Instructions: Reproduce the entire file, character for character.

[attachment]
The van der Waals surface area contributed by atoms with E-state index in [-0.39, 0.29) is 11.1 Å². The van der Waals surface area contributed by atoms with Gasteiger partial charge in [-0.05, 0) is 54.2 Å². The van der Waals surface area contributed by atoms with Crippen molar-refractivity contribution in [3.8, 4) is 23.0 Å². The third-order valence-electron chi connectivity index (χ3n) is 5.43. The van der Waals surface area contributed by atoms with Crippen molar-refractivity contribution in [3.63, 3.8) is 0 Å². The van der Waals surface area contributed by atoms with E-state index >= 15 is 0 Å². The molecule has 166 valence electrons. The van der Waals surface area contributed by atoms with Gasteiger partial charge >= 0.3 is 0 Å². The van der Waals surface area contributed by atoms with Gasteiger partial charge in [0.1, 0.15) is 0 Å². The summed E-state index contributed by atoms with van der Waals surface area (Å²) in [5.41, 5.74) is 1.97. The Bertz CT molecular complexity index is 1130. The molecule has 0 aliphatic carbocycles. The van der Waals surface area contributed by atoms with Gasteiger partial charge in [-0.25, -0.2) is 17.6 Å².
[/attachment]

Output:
The van der Waals surface area contributed by atoms with E-state index in [-0.39, 0.29) is 11.1 Å². The van der Waals surface area contributed by atoms with Gasteiger partial charge in [-0.05, 0) is 54.2 Å². The van der Waals surface area contributed by atoms with Crippen molar-refractivity contribution in [3.8, 4) is 23.0 Å². The third-order valence-electron chi connectivity index (χ3n) is 5.43. The van der Waals surface area contributed by atoms with Crippen molar-refractivity contribution in [3.63, 3.8) is 0 Å². The van der Waals surface area contributed by atoms with E-state index >= 15 is 0 Å². The molecule has 166 valence electrons. The van der Waals surface area contributed by atoms with Gasteiger partial charge >= 0.3 is 0 Å². The van der Waals surface area contributed by atoms with Gasteiger partial charge in [0.1, 0.15) is 0 Å². The summed E-state index contributed by atoms with van der Waals surface area (Å²) in [5.41, 5.74) is 1.97. The Bertz CT molecular complexity index is 1130. The molecule has 0 aliphatic carbocycles. The van der Waals surface area contributed by atoms with Gasteiger partial charge in [-0.25, -0.2) is 17.6 Å².